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Indiana boats.

Pick a fishing boat, pontoon, runabout, deckboat, "cigarette" boat or 36-foot cruiser. There's an Indiana-made boat for you.

Many of Indiana's boat-building companies are independent and decades-old. Several started in other businesses before entering boat building in the 1950s or 1960s, when boat manufacturing presented great growth opportunities. Indiana's boat-building companies tend to be family-owned and -operated, and their success can be attributed in part to staying within the boat market niches in which they started.

"We have some old, established boat companies in Indiana," says Pete Gillon, sales manager at Harris-Kayot in Fort Wayne. "The niches have always been there--they didn't have to go after a niche. They stayed in a niche and perfected a niche."

Indiana's independent pleasure-boat builders include Harris- Kayot, Godfrey Marine in Elkhart, GW Invader in Tipton, Rinker Boat in Syracuse, Smoker Craft/Sylvan in New Paris and Thunderbird in Decatur.

The Indiana company that builds the largest boats is Thunderbird Products. It builds cruisers up to 36 feet long, as well as the speedy off-shore performance boats commonly known as "cigarette boats," says Vic Porter, chairman and chief executive officer.

Porter was a fiberglass pioneer, founding Duo Inc. in 1958 in Decatur to build runabouts. Starcraft acquired Duo in 1966 and Porter stayed on for a time. He eventually founded Signa Corp. in 1970 to build trihull boats in Decatur, the seat of Adams County, south of Fort Wayne. Three years later, Duo was sold to Fuqua Industries, an Atlanta-based conglomerate.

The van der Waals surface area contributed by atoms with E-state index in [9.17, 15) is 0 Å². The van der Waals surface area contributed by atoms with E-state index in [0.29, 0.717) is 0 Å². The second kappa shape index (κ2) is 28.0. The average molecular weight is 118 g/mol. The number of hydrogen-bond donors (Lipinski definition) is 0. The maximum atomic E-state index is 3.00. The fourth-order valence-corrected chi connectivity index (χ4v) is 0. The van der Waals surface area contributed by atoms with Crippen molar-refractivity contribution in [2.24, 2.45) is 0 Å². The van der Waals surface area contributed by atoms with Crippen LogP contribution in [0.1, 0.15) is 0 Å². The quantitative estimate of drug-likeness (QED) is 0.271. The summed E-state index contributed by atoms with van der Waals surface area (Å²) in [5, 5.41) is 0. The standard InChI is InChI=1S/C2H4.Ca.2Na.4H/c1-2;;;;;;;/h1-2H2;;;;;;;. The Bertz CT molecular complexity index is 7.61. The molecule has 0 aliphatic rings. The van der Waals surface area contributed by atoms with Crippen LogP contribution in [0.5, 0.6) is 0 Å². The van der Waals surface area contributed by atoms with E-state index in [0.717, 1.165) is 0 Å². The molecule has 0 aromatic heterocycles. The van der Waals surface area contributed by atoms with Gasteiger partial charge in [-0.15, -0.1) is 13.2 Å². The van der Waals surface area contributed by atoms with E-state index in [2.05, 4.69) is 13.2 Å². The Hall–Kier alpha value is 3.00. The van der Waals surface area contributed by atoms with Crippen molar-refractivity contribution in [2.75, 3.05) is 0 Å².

Fuqua hired Porter to be president of its entire small-boat division, and in 1976, Porter bought Thunderbird, including the Formula product line, from Fuqua. Now, Thunderbird builds cruisers and performance boats at its 5-year-old plant in Decatur.

Since the late 1950s, fiberglass has replaced wood as the material used for building runabouts, the relatively small boats used for pulling water-skiers, cruisers and yachts. Runabouts and mid-sized-cruisers are manufactured by Rinker Boat Co. in Syracuse, a family-owned company founded in 1945 in Noblesville. Originally a builder of wooden boats, Rinker made the move into fiberglass about 1960, says general manager Kim Slocum.

Later, the Rinker family moved the company to the Lake Wawasee resort area in northern Kosciusko County. From its location in Syracuse, Rinker Boat can test its smaller boats on nearby inland lakes, and its larger watercraft on Lake Michigan or Lake Erie.